Real-time Mishaps Shaping Social Media Campaigns


In a world where practically everything we say or do is documented, a company’s entire reputation can be damaged because of something “someone heard someone say this one time at that place.” On the other hand, when a company has a “mishap” on national television, the potential for a whole different kind of firestorm increases significantly.

After game 7 of the World Series last week, where the Giants beat the Royals to be crowned the World Series Champions, Chevrolet Zone Manager Rikk Wilde presented World Series MVP Madison Bumgarner with his brand new Chevrolet Colorado truck. In Wilde’s sales pitch to the world (and his product description to the excited MVP), he was describing all of the great capabilities of the new truck, and finished by saying that the truck offers “technology and stuff.”

As one of the more publicized and watched events in sports (despite decreased viewership, which is neither here nor there), #technologyandstuff exploded on Twitter.

Chevrolet was faced with an interesting dilemma, which is becoming extremely common in the social sphere today. Should the big brand take this seriously, possibly fire Wilde and release press statements explaining the actual benefits of the truck? Or should it take the light-hearted route and laugh it off.

Instead of both of these options, Chevrolet embraced the attention – #technologyandstuff is now being used in the social media marketing scheme for this Colorado truck. Wilde became an overnight internet sensation, and news networks across the country picked up on the story.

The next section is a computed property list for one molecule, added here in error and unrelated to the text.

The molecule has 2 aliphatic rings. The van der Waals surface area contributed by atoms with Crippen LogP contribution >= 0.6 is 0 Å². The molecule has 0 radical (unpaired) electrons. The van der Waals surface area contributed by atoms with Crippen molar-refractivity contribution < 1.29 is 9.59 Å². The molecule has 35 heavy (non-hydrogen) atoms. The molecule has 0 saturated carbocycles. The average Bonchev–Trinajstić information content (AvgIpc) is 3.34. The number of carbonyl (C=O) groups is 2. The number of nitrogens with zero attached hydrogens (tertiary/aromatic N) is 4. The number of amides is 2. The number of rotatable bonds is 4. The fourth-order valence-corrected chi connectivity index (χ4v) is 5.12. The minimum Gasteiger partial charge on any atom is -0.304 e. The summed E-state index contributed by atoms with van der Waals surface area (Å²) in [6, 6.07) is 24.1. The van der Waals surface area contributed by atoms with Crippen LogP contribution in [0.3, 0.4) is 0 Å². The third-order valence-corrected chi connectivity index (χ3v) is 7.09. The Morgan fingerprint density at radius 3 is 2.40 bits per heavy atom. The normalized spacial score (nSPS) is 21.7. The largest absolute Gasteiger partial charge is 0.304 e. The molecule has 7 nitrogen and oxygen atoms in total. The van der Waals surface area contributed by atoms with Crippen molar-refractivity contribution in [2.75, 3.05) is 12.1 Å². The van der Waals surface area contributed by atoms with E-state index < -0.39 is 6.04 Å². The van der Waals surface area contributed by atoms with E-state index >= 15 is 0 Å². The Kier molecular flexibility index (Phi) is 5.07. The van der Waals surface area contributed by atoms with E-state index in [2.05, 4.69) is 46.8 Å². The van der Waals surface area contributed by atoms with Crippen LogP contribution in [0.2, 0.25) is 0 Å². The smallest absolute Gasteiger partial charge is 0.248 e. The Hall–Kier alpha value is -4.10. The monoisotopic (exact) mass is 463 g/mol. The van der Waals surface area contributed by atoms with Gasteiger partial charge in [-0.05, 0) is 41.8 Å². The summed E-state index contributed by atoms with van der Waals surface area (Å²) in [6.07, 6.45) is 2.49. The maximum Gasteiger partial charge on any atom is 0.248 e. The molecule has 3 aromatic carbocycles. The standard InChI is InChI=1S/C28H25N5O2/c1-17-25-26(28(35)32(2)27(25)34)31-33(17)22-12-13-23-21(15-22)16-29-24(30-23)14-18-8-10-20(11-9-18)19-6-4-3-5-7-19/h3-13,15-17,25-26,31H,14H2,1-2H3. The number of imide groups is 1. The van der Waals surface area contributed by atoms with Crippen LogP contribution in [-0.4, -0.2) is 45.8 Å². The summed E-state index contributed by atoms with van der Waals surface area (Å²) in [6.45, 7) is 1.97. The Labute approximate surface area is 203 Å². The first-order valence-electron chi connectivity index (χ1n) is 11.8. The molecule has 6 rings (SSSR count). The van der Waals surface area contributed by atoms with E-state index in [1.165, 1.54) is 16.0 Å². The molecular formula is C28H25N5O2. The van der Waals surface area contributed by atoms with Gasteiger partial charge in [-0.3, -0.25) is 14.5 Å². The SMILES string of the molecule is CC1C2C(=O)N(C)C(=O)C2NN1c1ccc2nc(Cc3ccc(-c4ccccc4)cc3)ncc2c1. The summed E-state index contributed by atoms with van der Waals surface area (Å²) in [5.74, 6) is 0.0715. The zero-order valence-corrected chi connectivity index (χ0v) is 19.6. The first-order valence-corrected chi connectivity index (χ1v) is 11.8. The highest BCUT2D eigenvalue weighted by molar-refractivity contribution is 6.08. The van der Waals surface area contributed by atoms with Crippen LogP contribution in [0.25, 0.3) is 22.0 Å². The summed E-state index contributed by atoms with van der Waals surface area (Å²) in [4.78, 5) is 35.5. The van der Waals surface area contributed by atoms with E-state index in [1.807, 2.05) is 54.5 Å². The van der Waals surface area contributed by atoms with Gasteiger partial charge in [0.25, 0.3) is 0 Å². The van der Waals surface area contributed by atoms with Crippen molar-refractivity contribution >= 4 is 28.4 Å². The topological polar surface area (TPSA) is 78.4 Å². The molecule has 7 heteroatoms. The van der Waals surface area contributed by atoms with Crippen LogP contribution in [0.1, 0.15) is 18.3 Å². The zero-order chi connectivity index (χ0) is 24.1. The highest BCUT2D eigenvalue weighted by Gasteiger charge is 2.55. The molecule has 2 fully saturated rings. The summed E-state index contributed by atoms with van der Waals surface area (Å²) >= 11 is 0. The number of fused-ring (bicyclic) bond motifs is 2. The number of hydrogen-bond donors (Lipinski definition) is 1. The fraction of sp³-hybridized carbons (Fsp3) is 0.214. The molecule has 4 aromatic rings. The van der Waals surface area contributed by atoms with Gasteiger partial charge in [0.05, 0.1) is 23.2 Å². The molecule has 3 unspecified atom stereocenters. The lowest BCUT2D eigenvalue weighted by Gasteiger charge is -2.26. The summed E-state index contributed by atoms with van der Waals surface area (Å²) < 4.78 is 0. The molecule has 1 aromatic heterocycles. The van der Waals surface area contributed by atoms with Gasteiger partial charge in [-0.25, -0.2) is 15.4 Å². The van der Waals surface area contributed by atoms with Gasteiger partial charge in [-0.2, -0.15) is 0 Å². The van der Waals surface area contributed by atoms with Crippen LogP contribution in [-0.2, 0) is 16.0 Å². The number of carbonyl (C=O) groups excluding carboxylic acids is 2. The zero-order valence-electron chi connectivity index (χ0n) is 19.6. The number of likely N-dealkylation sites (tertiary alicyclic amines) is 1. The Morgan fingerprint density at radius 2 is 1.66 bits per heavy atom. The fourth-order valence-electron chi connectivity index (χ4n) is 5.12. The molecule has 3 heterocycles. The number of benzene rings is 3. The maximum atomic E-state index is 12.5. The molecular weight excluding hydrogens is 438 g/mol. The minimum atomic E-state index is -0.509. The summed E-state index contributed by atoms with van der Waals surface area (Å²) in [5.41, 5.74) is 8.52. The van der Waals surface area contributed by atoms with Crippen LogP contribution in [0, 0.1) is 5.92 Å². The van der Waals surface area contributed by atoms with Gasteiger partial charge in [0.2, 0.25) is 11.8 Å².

Chevrolet made an extremely risky and interesting play. The company took advantage of a mishap and the added attention, and spoke to consumers in a comical way; making light of the situation, while still increasing brand awareness for the new truck, to levels (I suspect) were well beyond what would have been if this little mishap didn’t take place. When brands join in on the conversation (even if the conversation is to poke fun at itself) consumers will view the brand more favorably and the brand will be viewed more favorably.

Of course, there is an appropriate time and appropriate place for most instances, so if Wilde had done something damaging to the company or brand, Chevrolet would have been insensitive to take the comical angle. Having said that (in this specific instance) do you think that this is the proper way to deal with “mishaps” on a national scale? Do you think sales for this specific truck would be hurt or helped by a campaign like this?


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